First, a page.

FILE - Virus Outbreak Kansas

A man gathers his groceries after checking out at a Hy-Vee grocery store Thursday, March 26, 2020 in Overland Park, Kan. 

(The Center Square) – Eliminating Kansas' food sales tax has gained bipartisan support as a way to combat inflation and rising costs at the grocery store.

Democrat Gov. Laura Kelly recently rolled out her administration's plan to "axe the food tax," which is 6.5% – a move estimated to save $500 a year for the average Kansas family.

Attorney General Derek Schmidt, a Republican who's running for governor, has also called for the legislature to eliminate or significantly reduce food taxes during the 2022 session.

"Everywhere I go, I hear from Kansans who are having trouble making ends meet because the Biden administration's policies have triggered inflation," Schmidt said earlier this month, according to the Leavenworth Times. "Everybody buys groceries, but they tend to be a bigger portion of a family's budget when the budget is smaller. So this is something that we can do right now in Kansas in order to help working Kansas families deal with the Biden administration's inflationary policies."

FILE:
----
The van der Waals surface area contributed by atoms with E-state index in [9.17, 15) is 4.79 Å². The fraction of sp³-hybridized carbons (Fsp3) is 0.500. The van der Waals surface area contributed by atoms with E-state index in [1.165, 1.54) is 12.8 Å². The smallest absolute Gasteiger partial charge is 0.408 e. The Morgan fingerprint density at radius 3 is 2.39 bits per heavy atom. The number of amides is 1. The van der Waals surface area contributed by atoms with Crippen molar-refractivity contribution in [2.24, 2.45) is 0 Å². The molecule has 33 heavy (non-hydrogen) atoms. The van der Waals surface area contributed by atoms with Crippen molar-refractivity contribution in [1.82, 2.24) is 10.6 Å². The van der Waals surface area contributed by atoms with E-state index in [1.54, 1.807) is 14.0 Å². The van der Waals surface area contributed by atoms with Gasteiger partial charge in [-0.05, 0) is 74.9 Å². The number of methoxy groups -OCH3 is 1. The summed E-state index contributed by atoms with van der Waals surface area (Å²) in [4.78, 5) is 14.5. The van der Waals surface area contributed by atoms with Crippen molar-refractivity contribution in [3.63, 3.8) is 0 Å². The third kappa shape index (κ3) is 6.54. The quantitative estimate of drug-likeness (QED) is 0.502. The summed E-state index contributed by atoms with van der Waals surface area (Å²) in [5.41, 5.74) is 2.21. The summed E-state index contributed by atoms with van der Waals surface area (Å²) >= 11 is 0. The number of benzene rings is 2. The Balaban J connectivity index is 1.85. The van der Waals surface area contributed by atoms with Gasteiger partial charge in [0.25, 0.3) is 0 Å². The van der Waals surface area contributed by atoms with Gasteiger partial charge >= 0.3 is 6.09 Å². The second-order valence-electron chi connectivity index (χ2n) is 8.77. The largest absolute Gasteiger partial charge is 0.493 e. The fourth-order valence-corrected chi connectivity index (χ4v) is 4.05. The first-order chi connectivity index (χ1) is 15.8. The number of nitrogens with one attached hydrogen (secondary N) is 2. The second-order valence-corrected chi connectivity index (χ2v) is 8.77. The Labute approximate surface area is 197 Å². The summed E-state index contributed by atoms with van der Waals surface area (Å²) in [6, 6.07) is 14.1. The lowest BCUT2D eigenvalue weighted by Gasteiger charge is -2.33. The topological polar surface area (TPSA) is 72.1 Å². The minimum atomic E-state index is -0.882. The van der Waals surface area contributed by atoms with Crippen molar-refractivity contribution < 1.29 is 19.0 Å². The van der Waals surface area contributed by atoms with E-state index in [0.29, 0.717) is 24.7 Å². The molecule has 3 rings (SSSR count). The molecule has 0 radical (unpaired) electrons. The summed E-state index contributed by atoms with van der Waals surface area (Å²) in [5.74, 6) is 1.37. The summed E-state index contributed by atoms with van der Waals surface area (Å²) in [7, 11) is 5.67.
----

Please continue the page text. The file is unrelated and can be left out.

As the nation faces economic inflation, grocery prices have risen. Customers are also struggling to get what they need because of supply chain bottlenecks and labor shortages. The U.S. Bureau of Labor Statistics Consumer Price Index shows a 5.4% increase in the cost of goods since September 2020. The meats, poultry, fish, and eggs index increased 10.5%, and beef alone rose 17.6%.

"Washington’s reckless government spending is causing unprecedented inflation," Dave Trabert, CEO of Kansas Policy Institute, told The Center Square. "That, and the high food sales tax in Kansas, makes it hard for some people to put food on the table."

While cutting taxes would be good for consumers, Trabert said lawmakers also need to reduce spending.

"Kansas has the second-highest tax on food because Gov. Kelly and many legislators are addicted to spending the money it produces," Trabert said. "The food sales tax should go away, but spending must also be reduced, so the tax burden isn’t shifted elsewhere." 

"Gov. Kelly rightfully criticized Gov. Sam Brownback for cutting taxes but not reducing spending. Now she needs to practice what she preaches," he said.